It’s crucial for efficient swimming to rotate your hips. Imagine trying to show your belly button to each wall of the pool during each arm movement and you’ll have some idea of what the proper hip movement should be. It’s not just your hips that need to turn.
Your core muscles should be the main drivers of hip movement throughout your swimming stroke. If you find yourself fatiguing, you’re likely either letting your hips sink, keeping them still, or your core muscles need a strength boost.
No matter which swimming stroke you use, you’ll have to coordinate the movements of your arms with those of your legs and hips. Practice the arm strokes with your feet on the bottom of the pool and then add in the kicking movement once you’re comfortable.
Remember that you can change how many kicks you do per arm movement. A two-beat kick is two kicks per arm movement while a 4-beat and 6-beat kick are 4 and 6, respectively. Most professional swimmers use the 2-beat kick the majority of the time and then increase it to 4 or 6 during the last part of a race or anytime they need to speed up.
The propulsion of a given stroke is usually not at the tail end of the movement, but completing the arc of your arms and your kicking motion is important so that you’re in the right body position to get into the next stroke. You can save time and effort by completing your strokes.
When you’re using swimming to lose weight or tone muscles, failure to complete the stroke is robbing your body of burnt calories and your muscles of energy expenditure that would otherwise lead to exhaustion, hypertrophy, and strength gains.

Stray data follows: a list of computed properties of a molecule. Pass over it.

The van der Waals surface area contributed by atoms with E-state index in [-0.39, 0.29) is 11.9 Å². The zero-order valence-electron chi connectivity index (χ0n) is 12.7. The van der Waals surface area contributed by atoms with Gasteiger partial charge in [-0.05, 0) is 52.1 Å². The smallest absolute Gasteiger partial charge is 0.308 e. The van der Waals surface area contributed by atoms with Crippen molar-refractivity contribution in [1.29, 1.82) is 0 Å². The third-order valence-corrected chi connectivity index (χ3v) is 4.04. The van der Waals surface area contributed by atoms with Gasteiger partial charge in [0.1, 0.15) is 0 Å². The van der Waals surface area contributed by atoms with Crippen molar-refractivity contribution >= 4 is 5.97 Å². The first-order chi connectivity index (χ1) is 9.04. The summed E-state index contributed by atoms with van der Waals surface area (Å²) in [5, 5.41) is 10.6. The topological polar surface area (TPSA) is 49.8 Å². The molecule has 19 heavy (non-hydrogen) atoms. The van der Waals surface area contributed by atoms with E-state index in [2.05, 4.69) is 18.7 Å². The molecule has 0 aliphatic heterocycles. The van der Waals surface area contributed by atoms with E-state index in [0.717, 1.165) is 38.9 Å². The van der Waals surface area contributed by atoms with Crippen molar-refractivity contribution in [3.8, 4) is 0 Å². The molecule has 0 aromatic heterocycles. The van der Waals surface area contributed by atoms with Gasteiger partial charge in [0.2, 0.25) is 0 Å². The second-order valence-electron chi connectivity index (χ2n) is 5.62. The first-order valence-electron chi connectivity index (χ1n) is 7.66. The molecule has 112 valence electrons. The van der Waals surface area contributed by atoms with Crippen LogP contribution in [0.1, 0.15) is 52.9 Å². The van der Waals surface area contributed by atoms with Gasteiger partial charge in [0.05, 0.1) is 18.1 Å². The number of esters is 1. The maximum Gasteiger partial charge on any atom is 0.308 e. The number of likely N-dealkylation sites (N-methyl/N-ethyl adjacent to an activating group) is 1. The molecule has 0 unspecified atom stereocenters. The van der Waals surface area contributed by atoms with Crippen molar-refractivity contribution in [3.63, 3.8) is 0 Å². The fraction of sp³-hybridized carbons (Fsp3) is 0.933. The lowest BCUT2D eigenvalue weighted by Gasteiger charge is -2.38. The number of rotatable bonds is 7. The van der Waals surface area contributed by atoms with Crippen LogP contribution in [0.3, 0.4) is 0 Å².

When you first start swimming, you’re likely going to be taking things pretty slowly. That’s great for making sure you master the fundamentals but make sure you speed it up eventually. Not only is this the only way to get the best cardio and weight loss out of your swimming routine, but it’s also the key to better form.
Swimming slowly with no time constraints encourages your brain to go into automatic mode, leading to lazy form and technical mistakes. Every so often, you should include speed drills in your swimming routine so that your muscles are put through a greater workout and it will make any form mistakes more obvious. Remember that bad form leads to slow swimming, so if you can’t beat your time goals you’re likely making some form mistakes.
Pointing your toes while you’re swimming causes your ankles to tighten up and become functionally useless. The ankles need to be flexible so that they can move your feet through the water with ease. This will help you determine your direction and speed much more efficiently.
If you find that you can’t keep your toes in a natural position, consider curling them. This will put your feet in the right direction for swimming while also allowing the ankle joint to stay loose and flexible.